By Katherine Hale –
Ah, spring time. The birds are singing, the flowers are blooming — and this week, I found a tick biting my leg. The first tick of the year is a phenological milestone no less significant than the first ruby-throated hummingbird or the first daffodil, but much less enjoyable for the observer. It’s one thing to study the life cycles of animals – another when you inadvertently become a part of one. Still, it has its own rituals no less significant and important than putting away the winter clothe, getting out the camping gear, or spotting your first migrant birds.
In my case, I fetched the tweezers and the bottle of isopropyl alcohol from the medicine cabinet, and, in a maneuver in which I have become extraordinarily well-practiced, extricated the tick off my body with the tweezers. I took especial care to remove its mouthparts, still gripping a tiny chunk of my skin in its jaws. After noting the species and gender of the tick for my records (as well as the time, location and any other relevant observations), I watched the tick wriggle and squirm in my tweezers, clearly aware that something had gone wrong with its plan to suck my blood, but not entirely sure what to do about it. Then, in a cathartic and admittedly macabre release, I flushed said tick down the toilet and sterilized the tweezers and my leg with the alcohol. Just another day in the woods – or in the field, or in the yard or wherever I happened to pick up this unwanted stowaway in the first place.
In general, I abhor cruelty to animals, but ticks seem to bring out the worst in me. It doesn’t help that ticks are stubborn little beasts that are remarkably difficult to kill. Unlike mosquitoes or roaches, they are not easy to crush, and exposing myself to the contents of their insides is the last thing I want to do. Usually, I send them to their death via the municipal sewer system, but at times I have opted for more creative forms of execution: matches, nail polish, duct tape, sealing them in jars and watching them crawl around for days before succumbing. On one memorable occasion, I put a tick into a vial full of alcohol, thinking to preserve it as a research specimen. It took three days for the tick to drown, swimming circular laps in the alcohol the entire time. I ought to feel bad about this, but it proves my point: ticks are tough. Besides, they started it.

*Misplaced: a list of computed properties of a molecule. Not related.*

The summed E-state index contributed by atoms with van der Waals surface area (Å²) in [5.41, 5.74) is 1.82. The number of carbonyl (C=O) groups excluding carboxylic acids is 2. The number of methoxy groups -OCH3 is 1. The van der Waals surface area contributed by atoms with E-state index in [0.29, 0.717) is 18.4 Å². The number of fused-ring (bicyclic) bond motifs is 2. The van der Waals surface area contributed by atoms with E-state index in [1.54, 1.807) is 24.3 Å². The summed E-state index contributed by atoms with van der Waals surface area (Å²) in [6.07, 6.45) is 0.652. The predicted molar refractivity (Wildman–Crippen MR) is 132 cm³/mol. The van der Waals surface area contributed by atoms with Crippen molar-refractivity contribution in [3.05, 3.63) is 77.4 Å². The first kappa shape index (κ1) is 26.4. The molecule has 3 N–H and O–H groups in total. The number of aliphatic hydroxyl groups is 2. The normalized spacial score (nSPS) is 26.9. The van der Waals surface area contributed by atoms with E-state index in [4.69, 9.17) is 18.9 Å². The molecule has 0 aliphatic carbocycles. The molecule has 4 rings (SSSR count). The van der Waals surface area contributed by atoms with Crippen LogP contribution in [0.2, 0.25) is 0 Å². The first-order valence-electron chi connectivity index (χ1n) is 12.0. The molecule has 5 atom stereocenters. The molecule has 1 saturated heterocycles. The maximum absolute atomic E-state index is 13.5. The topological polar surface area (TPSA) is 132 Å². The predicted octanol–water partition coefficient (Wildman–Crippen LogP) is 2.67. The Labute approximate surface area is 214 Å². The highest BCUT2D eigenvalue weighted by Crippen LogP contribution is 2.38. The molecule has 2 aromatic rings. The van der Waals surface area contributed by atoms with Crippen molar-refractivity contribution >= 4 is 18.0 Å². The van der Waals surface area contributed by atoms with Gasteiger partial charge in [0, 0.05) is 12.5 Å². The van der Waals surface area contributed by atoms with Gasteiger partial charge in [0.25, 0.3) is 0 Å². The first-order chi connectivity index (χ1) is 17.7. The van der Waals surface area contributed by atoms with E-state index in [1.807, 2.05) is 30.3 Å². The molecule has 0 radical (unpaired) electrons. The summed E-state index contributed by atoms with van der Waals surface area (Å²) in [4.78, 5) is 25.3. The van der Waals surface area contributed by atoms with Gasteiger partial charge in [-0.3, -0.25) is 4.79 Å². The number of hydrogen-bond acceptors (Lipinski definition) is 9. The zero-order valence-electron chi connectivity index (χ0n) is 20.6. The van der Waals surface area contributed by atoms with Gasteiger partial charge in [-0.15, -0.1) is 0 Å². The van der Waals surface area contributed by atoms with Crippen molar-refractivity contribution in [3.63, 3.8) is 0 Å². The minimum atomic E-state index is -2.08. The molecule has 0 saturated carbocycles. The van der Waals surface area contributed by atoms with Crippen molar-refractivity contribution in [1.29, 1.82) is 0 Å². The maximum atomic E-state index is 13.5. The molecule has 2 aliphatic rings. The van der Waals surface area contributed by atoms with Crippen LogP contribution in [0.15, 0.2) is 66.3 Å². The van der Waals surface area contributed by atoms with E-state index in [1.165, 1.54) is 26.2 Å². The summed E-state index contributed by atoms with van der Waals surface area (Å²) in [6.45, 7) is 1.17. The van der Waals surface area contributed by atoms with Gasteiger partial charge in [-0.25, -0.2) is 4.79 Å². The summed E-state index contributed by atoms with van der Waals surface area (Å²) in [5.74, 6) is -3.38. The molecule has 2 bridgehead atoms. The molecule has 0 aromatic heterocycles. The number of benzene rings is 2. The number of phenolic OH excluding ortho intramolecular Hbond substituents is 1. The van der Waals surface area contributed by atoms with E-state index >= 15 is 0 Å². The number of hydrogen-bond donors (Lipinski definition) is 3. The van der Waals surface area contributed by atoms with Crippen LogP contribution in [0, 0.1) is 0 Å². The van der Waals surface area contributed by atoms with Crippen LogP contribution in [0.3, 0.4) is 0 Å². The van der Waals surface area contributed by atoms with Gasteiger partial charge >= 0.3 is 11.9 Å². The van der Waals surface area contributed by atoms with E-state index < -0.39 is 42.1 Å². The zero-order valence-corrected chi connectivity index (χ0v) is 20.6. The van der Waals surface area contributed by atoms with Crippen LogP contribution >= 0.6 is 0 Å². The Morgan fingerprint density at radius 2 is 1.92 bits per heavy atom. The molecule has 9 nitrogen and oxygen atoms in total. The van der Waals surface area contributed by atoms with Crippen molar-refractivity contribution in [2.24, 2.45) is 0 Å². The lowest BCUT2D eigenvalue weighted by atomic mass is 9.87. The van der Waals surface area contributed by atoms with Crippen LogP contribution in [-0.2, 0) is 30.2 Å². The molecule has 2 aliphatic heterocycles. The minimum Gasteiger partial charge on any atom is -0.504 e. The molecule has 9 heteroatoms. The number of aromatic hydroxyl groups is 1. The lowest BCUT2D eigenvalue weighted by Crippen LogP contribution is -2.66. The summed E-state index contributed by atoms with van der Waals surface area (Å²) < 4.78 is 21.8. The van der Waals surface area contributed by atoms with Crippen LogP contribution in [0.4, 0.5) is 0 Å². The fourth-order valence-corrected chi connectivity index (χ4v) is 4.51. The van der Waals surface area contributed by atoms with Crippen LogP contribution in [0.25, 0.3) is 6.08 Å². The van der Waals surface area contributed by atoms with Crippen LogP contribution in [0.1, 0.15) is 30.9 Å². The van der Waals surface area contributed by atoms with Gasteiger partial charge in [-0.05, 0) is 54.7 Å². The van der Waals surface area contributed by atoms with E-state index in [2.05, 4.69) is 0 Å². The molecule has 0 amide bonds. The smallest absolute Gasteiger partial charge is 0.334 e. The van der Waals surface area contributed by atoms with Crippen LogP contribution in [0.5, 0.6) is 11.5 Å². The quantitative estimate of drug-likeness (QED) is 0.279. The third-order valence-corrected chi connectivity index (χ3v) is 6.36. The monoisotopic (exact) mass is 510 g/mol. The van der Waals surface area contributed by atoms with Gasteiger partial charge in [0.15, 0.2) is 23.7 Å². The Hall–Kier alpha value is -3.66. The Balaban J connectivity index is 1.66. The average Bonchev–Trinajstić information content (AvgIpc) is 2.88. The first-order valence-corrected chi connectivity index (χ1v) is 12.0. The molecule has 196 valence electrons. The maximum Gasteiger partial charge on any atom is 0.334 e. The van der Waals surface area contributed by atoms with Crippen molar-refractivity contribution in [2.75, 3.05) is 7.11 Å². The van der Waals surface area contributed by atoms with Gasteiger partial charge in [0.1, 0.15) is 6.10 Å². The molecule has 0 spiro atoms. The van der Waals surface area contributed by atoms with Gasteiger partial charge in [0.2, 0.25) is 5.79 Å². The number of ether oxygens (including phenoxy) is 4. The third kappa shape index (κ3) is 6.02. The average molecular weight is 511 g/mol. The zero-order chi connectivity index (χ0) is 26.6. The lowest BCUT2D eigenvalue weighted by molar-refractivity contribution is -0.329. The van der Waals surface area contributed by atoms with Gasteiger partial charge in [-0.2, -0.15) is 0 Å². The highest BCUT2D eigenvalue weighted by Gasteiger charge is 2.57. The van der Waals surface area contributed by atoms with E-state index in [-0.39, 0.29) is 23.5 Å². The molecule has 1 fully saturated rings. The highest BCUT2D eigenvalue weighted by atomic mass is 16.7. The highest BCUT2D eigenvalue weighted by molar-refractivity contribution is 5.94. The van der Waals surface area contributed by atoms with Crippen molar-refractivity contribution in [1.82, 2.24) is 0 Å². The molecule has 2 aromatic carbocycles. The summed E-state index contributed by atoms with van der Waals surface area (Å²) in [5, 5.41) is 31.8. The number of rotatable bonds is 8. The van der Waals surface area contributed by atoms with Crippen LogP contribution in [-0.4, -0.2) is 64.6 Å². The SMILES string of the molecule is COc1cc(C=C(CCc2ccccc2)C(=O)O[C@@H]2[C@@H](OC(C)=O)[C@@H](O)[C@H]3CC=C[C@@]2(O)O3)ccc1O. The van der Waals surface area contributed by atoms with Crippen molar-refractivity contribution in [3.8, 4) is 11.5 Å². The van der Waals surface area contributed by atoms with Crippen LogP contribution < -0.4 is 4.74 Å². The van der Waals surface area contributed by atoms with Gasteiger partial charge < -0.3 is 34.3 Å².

If ticks were just aggressive, blood-sucking parasites, that would be bad enough. But they are also the carriers for virulent and unpleasant bacterial diseases little studied by modern science. Lyme disease is the most famous of the lot, but it’s far from the only hazard. Different species of ticks carry less well-known but alarmingly prevalent infections with names that would work well in a genre thriller: babesiosis, 364D rickettsios, Powassan disease, tularemia. Some have no common name, and are known by the binomial Latin of their bacterial instigator, like Borellia miyamotoi, which is a mouthful to announce in social situations. Then there are those diseases whose names attempt to summarize their unpleasant symptoms: Rocky Mountain spotted fever (which is different, mind you, from Colorado tick fever), tickborne relapsing fever, Southern tick-associated rash illness (or STARI for short) and tick paralysis. The least deadly but perhaps most disturbing is the alpha-gal allergy, where a person can develop a reaction to proteins found in mammal tissue, effectively making them unable to eat red meat without the risk of anaphylactic shock. Often overlooked by doctors and frequently undiagnosed for years, tick-borne diseases, whether sudden or slow in their onset, can seriously mess you up.